From 1990 to 2000, Nevada grew by 66%, fueled largely by growth in the Las Vegas area. Esmeralda County’s population dropped 27.8% during the same period, although local officials dispute recent census estimates, saying head-counters missed about 90 people living in an apartment building on the county line.

Halfway between Las Vegas and Reno on the California border, the county had the second-lowest median household income in the state at $35,309 in 1998. County government is one of the largest employers.


“When the price of gold dropped so bad, everything pretty much shut down,” said Kelly Jo Eagan, 44, chief deputy county clerk who has lived in Goldfield 12 years. “A lot of it was lack of work. People would hold out as long as they could.”

Benjamin Viljoen, an underground miner who is chairman of the County Commission, says that with little more than 1% of land privately owned, there is no room to expand.

“We’re trying to entice industry into the area,” he said, but blamed federal bureaucrats’ red tape -- “rigmarole,” he called it -- for costly delays.

As a result, many in this town, where a draw of cards recently settled a county election and 9% of the population lives without a telephone, have pinned their hopes on tourism.

Crucial to that plan is the Goldfield Hotel.

Shuttered since 1936, the hotel will be put on the auction block later this year. County officials say a Las Vegas entrepreneur spent millions fixing the place up, but declared bankruptcy before renovations were completed.

“We’re steadfast in that whoever comes in, we want the area to stay authentic,” Viljoen said. “The money is in the real McCoy. That’s what makes Esmeralda County so attractive and we hope they don’t want to destroy what brought them here.”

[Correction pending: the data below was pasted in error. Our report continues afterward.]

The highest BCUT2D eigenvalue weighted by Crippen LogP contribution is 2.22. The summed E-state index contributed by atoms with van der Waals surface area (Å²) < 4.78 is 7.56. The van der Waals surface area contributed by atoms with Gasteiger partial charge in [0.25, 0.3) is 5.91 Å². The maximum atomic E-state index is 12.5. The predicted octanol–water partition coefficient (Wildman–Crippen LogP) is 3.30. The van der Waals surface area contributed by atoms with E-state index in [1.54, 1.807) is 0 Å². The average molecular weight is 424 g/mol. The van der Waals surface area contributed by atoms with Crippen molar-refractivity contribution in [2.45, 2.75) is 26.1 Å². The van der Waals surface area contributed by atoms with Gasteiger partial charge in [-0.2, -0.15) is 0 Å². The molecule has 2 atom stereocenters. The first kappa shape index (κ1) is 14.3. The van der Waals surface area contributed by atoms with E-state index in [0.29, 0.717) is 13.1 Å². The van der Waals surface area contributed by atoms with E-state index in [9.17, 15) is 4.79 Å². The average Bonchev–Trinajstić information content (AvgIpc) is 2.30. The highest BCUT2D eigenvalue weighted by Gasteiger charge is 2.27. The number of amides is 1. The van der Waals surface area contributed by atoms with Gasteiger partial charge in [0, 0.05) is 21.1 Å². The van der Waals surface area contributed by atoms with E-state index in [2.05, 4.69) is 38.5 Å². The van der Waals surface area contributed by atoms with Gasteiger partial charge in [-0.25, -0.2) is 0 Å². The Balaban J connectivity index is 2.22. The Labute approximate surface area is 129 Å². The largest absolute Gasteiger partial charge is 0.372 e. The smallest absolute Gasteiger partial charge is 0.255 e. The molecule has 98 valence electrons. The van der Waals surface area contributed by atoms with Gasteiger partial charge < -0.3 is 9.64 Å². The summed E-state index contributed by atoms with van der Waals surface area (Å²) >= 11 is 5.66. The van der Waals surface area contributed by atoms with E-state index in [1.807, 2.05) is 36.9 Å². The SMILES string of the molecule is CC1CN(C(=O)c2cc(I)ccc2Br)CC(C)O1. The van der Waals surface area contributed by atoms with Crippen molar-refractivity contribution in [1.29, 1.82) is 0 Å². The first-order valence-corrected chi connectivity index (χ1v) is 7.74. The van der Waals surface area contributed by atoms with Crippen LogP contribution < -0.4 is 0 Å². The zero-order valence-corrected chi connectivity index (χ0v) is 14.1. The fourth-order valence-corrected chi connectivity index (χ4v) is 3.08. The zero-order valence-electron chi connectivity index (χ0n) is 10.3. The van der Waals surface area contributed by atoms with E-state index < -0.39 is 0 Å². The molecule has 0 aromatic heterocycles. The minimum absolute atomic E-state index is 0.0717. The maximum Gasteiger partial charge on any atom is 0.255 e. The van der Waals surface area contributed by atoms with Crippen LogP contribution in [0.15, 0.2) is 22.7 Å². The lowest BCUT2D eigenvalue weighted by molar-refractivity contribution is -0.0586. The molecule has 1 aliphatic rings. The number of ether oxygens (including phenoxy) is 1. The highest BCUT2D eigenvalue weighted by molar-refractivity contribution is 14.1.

Gold Point sees the past as its future too.


Two of its residents, Herb Robbins and Walt Kremin, are renovating Gold Point’s ramshackle buildings and turning it into a bed and breakfast for out-of-towners wanting an Old West experience.

“I hate to see anything go away that could be preserved,” said Sandra Johnson, 54, who along with Robbins and Kremin runs the Gold Point Ghost Town Bed & Breakfast & More.

In 1908, 225 tents and buildings and about 1,000 people occupied Gold Point. Major mining operations ceased in 1942 and, by the 1960s, a ghost town was all that remained. The town’s nearest neighbor is the Cottontail Ranch brothel.

“Out here, we’re just interested in having a lot of fun and trying to preserve some of the Old West,” said Pat Miles, 48, a miner and self-described caretaker of the town.

Robbins and Kremin have spent about $170,000 to gut the interiors of the turn-of-the-century structures and turn them into comfy cabin rooms. Some of the money came from a casino jackpot won by Robbins, the town’s mayor, sheriff, bartender and historian.

Back in Goldfield, townsfolk continue the tradition of meeting at the Santa Fe Saloon, where they can still get a drink at the bar built in 1905 and catch up on the news.

For locals like Nora “Tootsie” Adams, 61, who has lived in Goldfield for most of her life, there is an eternal optimism about the town.

“It’s been feast or famine for years,” Adams said. “It could be another feast; you never know. You just plug on and hope for the best.”